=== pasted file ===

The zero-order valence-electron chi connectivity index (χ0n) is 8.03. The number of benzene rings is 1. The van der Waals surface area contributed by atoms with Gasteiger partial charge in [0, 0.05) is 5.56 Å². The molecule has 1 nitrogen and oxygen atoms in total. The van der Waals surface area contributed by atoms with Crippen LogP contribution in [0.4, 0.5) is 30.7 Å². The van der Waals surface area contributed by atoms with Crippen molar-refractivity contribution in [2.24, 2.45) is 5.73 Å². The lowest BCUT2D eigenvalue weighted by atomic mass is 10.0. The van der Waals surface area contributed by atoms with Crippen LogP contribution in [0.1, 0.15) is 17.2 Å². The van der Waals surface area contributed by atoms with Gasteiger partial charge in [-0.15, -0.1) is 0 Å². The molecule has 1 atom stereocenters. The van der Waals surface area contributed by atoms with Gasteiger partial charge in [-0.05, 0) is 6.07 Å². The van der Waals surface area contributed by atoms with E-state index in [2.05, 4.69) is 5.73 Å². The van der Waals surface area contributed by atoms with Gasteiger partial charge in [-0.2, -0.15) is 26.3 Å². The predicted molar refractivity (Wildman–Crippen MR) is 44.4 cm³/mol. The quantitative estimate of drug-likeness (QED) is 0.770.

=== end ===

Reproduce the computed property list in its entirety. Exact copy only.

The zero-order valence-electron chi connectivity index (χ0n) is 8.03. The number of benzene rings is 1. The van der Waals surface area contributed by atoms with Gasteiger partial charge in [0, 0.05) is 5.56 Å². The molecule has 1 nitrogen and oxygen atoms in total. The van der Waals surface area contributed by atoms with Crippen LogP contribution in [0.4, 0.5) is 30.7 Å². The van der Waals surface area contributed by atoms with Crippen molar-refractivity contribution in [2.24, 2.45) is 5.73 Å². The lowest BCUT2D eigenvalue weighted by atomic mass is 10.0. The van der Waals surface area contributed by atoms with Crippen LogP contribution in [0.1, 0.15) is 17.2 Å². The van der Waals surface area contributed by atoms with Gasteiger partial charge in [-0.15, -0.1) is 0 Å². The molecule has 1 atom stereocenters. The van der Waals surface area contributed by atoms with Gasteiger partial charge in [-0.05, 0) is 6.07 Å². The van der Waals surface area contributed by atoms with E-state index in [2.05, 4.69) is 5.73 Å². The van der Waals surface area contributed by atoms with Gasteiger partial charge in [-0.2, -0.15) is 26.3 Å². The predicted molar refractivity (Wildman–Crippen MR) is 44.4 cm³/mol. The quantitative estimate of drug-likeness (QED) is 0.770.